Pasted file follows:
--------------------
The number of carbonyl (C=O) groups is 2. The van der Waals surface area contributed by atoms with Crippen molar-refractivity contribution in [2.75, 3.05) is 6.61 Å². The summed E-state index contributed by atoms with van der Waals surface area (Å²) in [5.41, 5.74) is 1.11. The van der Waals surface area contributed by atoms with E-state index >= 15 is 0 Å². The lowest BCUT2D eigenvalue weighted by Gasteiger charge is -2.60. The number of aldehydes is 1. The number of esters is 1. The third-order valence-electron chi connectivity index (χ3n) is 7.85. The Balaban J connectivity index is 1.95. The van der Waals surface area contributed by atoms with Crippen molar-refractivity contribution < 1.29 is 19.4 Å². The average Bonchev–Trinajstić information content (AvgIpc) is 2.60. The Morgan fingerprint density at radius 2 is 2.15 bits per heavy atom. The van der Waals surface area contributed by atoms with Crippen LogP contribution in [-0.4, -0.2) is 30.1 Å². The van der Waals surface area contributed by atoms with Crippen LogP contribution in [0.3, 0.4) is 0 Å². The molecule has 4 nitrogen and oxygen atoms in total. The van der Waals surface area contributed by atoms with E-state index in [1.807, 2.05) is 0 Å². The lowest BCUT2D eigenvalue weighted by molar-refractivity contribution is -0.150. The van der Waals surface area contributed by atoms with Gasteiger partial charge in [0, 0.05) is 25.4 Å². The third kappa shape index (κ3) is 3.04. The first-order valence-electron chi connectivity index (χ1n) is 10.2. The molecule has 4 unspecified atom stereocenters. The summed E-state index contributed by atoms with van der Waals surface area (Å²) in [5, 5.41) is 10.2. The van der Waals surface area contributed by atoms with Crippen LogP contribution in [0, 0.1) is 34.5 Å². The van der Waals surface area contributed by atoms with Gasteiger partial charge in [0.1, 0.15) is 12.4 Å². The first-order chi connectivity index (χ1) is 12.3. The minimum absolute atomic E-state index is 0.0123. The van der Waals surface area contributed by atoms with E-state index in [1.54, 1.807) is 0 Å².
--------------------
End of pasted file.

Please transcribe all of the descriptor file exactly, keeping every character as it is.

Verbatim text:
The number of carbonyl (C=O) groups is 2. The van der Waals surface area contributed by atoms with Crippen molar-refractivity contribution in [2.75, 3.05) is 6.61 Å². The summed E-state index contributed by atoms with van der Waals surface area (Å²) in [5.41, 5.74) is 1.11. The van der Waals surface area contributed by atoms with E-state index >= 15 is 0 Å². The lowest BCUT2D eigenvalue weighted by Gasteiger charge is -2.60. The number of aldehydes is 1. The number of esters is 1. The third-order valence-electron chi connectivity index (χ3n) is 7.85. The Balaban J connectivity index is 1.95. The van der Waals surface area contributed by atoms with Crippen molar-refractivity contribution < 1.29 is 19.4 Å². The average Bonchev–Trinajstić information content (AvgIpc) is 2.60. The Morgan fingerprint density at radius 2 is 2.15 bits per heavy atom. The van der Waals surface area contributed by atoms with Crippen LogP contribution in [-0.4, -0.2) is 30.1 Å². The van der Waals surface area contributed by atoms with Crippen LogP contribution in [0.3, 0.4) is 0 Å². The molecule has 4 nitrogen and oxygen atoms in total. The van der Waals surface area contributed by atoms with E-state index in [1.807, 2.05) is 0 Å². The lowest BCUT2D eigenvalue weighted by molar-refractivity contribution is -0.150. The van der Waals surface area contributed by atoms with Gasteiger partial charge in [0, 0.05) is 25.4 Å². The third kappa shape index (κ3) is 3.04. The first-order valence-electron chi connectivity index (χ1n) is 10.2. The molecule has 4 unspecified atom stereocenters. The summed E-state index contributed by atoms with van der Waals surface area (Å²) in [5, 5.41) is 10.2. The van der Waals surface area contributed by atoms with Crippen LogP contribution in [0, 0.1) is 34.5 Å². The van der Waals surface area contributed by atoms with Gasteiger partial charge in [0.1, 0.15) is 12.4 Å². The first-order chi connectivity index (χ1) is 12.3. The minimum absolute atomic E-state index is 0.0123. The van der Waals surface area contributed by atoms with E-state index in [1.54, 1.807) is 0 Å².